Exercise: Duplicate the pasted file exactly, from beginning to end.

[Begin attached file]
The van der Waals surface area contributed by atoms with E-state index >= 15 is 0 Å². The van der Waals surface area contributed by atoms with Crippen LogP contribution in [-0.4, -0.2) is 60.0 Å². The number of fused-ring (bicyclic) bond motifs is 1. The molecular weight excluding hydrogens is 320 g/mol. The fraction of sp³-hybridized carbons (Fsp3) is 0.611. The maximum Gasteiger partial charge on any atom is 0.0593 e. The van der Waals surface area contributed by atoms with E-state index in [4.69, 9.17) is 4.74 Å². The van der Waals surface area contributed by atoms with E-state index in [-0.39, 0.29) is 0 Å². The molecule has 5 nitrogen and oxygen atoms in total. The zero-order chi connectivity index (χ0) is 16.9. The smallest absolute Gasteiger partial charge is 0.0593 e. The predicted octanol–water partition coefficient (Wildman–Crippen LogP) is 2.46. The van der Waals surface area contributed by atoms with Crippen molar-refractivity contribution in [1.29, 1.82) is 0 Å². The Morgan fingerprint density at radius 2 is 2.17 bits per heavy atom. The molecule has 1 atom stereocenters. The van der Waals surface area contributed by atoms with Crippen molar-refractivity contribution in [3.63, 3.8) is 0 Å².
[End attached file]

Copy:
The van der Waals surface area contributed by atoms with E-state index >= 15 is 0 Å². The van der Waals surface area contributed by atoms with Crippen LogP contribution in [-0.4, -0.2) is 60.0 Å². The number of fused-ring (bicyclic) bond motifs is 1. The molecular weight excluding hydrogens is 320 g/mol. The fraction of sp³-hybridized carbons (Fsp3) is 0.611. The maximum Gasteiger partial charge on any atom is 0.0593 e. The van der Waals surface area contributed by atoms with E-state index in [4.69, 9.17) is 4.74 Å². The van der Waals surface area contributed by atoms with E-state index in [-0.39, 0.29) is 0 Å². The molecule has 5 nitrogen and oxygen atoms in total. The zero-order chi connectivity index (χ0) is 16.9. The smallest absolute Gasteiger partial charge is 0.0593 e. The predicted octanol–water partition coefficient (Wildman–Crippen LogP) is 2.46. The van der Waals surface area contributed by atoms with Crippen molar-refractivity contribution in [1.29, 1.82) is 0 Å². The Morgan fingerprint density at radius 2 is 2.17 bits per heavy atom. The molecule has 1 atom stereocenters. The van der Waals surface area contributed by atoms with Crippen molar-refractivity contribution in [3.63, 3.8) is 0 Å².